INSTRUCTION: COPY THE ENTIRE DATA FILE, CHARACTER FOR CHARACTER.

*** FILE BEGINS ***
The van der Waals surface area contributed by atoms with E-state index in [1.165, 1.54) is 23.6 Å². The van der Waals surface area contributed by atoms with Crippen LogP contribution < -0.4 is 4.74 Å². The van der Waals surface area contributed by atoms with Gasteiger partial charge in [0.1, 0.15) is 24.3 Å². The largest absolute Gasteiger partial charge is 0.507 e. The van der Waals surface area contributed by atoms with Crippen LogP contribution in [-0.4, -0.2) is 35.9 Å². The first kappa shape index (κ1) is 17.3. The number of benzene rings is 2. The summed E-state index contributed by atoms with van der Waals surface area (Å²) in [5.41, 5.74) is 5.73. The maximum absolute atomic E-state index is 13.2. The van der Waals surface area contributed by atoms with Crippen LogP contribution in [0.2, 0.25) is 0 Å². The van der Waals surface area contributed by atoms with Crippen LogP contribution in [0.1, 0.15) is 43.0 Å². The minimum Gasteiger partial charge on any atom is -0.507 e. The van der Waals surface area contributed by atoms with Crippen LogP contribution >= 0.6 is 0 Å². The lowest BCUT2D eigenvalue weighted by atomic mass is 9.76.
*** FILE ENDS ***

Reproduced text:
The van der Waals surface area contributed by atoms with E-state index in [1.165, 1.54) is 23.6 Å². The van der Waals surface area contributed by atoms with Crippen LogP contribution < -0.4 is 4.74 Å². The van der Waals surface area contributed by atoms with Gasteiger partial charge in [0.1, 0.15) is 24.3 Å². The largest absolute Gasteiger partial charge is 0.507 e. The van der Waals surface area contributed by atoms with Crippen LogP contribution in [-0.4, -0.2) is 35.9 Å². The first kappa shape index (κ1) is 17.3. The number of benzene rings is 2. The summed E-state index contributed by atoms with van der Waals surface area (Å²) in [5.41, 5.74) is 5.73. The maximum absolute atomic E-state index is 13.2. The van der Waals surface area contributed by atoms with Crippen LogP contribution in [0.2, 0.25) is 0 Å². The van der Waals surface area contributed by atoms with Crippen LogP contribution in [0.1, 0.15) is 43.0 Å². The minimum Gasteiger partial charge on any atom is -0.507 e. The van der Waals surface area contributed by atoms with Crippen LogP contribution >= 0.6 is 0 Å². The lowest BCUT2D eigenvalue weighted by atomic mass is 9.76.